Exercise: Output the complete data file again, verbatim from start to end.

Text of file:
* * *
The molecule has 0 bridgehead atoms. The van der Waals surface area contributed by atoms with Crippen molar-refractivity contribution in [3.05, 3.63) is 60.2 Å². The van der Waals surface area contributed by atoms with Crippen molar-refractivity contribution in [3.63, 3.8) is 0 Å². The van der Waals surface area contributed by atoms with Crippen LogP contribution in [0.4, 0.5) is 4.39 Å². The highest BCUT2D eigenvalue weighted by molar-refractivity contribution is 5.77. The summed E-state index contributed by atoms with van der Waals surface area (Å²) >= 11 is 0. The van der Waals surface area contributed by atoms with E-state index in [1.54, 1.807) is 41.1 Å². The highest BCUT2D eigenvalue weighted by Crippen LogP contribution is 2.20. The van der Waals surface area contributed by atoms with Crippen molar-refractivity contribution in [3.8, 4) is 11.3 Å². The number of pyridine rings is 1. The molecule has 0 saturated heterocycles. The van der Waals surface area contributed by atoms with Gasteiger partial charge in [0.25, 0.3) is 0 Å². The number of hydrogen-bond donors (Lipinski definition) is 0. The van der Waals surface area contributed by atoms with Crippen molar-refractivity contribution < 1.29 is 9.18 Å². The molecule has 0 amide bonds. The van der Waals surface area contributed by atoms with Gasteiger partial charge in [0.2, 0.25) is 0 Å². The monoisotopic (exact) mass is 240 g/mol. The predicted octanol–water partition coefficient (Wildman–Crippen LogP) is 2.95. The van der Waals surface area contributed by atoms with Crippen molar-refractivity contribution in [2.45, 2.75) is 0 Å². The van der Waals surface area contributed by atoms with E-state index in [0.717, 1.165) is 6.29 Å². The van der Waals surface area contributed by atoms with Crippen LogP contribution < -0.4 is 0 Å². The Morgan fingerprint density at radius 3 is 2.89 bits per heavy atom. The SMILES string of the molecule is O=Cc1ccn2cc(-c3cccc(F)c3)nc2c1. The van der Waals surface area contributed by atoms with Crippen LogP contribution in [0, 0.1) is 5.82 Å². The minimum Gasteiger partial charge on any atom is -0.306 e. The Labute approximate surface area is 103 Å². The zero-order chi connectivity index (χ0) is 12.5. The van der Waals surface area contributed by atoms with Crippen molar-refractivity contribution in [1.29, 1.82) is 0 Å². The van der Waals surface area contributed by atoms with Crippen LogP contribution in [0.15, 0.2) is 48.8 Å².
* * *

The molecule has 0 bridgehead atoms. The van der Waals surface area contributed by atoms with Crippen molar-refractivity contribution in [3.05, 3.63) is 60.2 Å². The van der Waals surface area contributed by atoms with Crippen molar-refractivity contribution in [3.63, 3.8) is 0 Å². The van der Waals surface area contributed by atoms with Crippen LogP contribution in [0.4, 0.5) is 4.39 Å². The highest BCUT2D eigenvalue weighted by molar-refractivity contribution is 5.77. The summed E-state index contributed by atoms with van der Waals surface area (Å²) >= 11 is 0. The van der Waals surface area contributed by atoms with E-state index in [1.54, 1.807) is 41.1 Å². The highest BCUT2D eigenvalue weighted by Crippen LogP contribution is 2.20. The van der Waals surface area contributed by atoms with Crippen molar-refractivity contribution in [3.8, 4) is 11.3 Å². The number of pyridine rings is 1. The molecule has 0 saturated heterocycles. The van der Waals surface area contributed by atoms with Gasteiger partial charge in [0.25, 0.3) is 0 Å². The number of hydrogen-bond donors (Lipinski definition) is 0. The van der Waals surface area contributed by atoms with Crippen molar-refractivity contribution < 1.29 is 9.18 Å². The molecule has 0 amide bonds. The van der Waals surface area contributed by atoms with Gasteiger partial charge in [0.2, 0.25) is 0 Å². The monoisotopic (exact) mass is 240 g/mol. The predicted octanol–water partition coefficient (Wildman–Crippen LogP) is 2.95. The van der Waals surface area contributed by atoms with Crippen molar-refractivity contribution in [2.45, 2.75) is 0 Å². The van der Waals surface area contributed by atoms with E-state index in [0.717, 1.165) is 6.29 Å². The van der Waals surface area contributed by atoms with Crippen LogP contribution < -0.4 is 0 Å². The Morgan fingerprint density at radius 3 is 2.89 bits per heavy atom. The SMILES string of the molecule is O=Cc1ccn2cc(-c3cccc(F)c3)nc2c1. The van der Waals surface area contributed by atoms with Crippen LogP contribution in [0, 0.1) is 5.82 Å². The minimum Gasteiger partial charge on any atom is -0.306 e. The Labute approximate surface area is 103 Å². The zero-order chi connectivity index (χ0) is 12.5. The van der Waals surface area contributed by atoms with Crippen molar-refractivity contribution in [1.29, 1.82) is 0 Å². The van der Waals surface area contributed by atoms with Crippen LogP contribution in [0.15, 0.2) is 48.8 Å².